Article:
“We need to move forward, to make sure people know we have a story to tell around BPO and IT – not just how we’re going to do it, but how we’re doing it – and changing the perception of Colombia internationally,” he concludes.
In truth, it may be that perception of Colombia which proves a bigger obstacle to the country’s grand plans than an actual deficiency in service capability. Regardless of the transformation which Colombia has undergone in recent years, and its aforementioned advantages over its regional competitors, serious social issues – most notably drug-related crime and the continued presence of the various battered, but not yet annihilated, paramilitary groups whose conflict with the government and with each other has done so much damage over the past decades. Selling the Colombian proposition to stake- and shareholders isn’t the simplest task – and even the presence of forerunners in the form of HP and other monoliths doesn’t make it an automatic “yes” from the board. Although, as noted, many big names have come into the country, it remains a trickle rather than a flood – despite extremely appetising incentives in the form of tax breaks and planning assistance.
However, this is where another element of the value of outsourcing plays into the country’s hands: global service providers offering services out of Colombia are absorbing that risk, in that buy-side companies looking for contact centre provision to the Americas can do so via a proxy in the form of their service provider. Little wonder then that the likes of ANDI and Proexport are so keen to trumpet their country’s capabilities to the major providers.
As Colombia continues to strengthen economically, however, it is hoped that such concerns will eventually become redundant. The government recently unveiled its new ‘Prosperity for All’ campaign, founded on the stated strategies of “good governance, environmental sustainability, international relevance and innovation”. This program, which will see a total investment of over $260 billion over the next decade, aims to yield GDP growth of 6.2 per cent by 2014 and a consolidation of Colombia’s unemployment rate below ten per cent. The “innovation” section of the plan promises to include ITES development at its very core, hoping to facilitate the kind of growth and knock-on benefits which have done so much for the economies of India and the Philippines in recent years.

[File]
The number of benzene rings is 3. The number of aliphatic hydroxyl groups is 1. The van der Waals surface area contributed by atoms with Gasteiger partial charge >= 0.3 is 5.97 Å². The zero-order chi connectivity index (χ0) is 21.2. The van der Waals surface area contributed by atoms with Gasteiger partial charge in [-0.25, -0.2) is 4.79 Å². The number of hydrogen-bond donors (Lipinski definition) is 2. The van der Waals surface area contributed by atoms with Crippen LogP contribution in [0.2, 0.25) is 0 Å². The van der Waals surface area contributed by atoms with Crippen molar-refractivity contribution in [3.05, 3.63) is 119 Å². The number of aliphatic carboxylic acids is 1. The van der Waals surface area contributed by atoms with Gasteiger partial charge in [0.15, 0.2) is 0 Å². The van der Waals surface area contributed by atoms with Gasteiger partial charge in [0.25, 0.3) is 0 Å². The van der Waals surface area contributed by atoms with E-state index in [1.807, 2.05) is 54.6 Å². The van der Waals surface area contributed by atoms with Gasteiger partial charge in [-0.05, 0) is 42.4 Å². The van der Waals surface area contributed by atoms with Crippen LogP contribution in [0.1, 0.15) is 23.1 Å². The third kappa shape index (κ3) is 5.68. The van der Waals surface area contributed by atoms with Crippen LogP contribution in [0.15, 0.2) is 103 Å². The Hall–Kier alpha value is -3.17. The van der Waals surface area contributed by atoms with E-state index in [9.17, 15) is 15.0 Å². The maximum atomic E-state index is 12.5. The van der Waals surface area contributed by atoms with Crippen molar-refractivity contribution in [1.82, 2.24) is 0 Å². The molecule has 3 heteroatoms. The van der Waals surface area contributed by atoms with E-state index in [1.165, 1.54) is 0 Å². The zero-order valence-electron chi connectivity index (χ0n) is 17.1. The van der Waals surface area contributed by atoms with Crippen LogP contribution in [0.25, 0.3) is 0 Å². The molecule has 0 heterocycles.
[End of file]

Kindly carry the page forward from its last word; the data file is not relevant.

Will it bear fruit? As with so many would-be emerging outsourcing powers, only time will tell if this will result in anything like the kind of benefits the Colombian authorities are hoping for. However, the important elements – state support and private-sector capability – are in place. At the very least, what was only a few years ago little more than a byword for corruption and fear is now stepping up to the outsourcing plate, and swinging…
“It is not true that people stop pursuing dreams because they grow old, they grow old because they stop pursuing dreams.”
– Gabriel García Márquez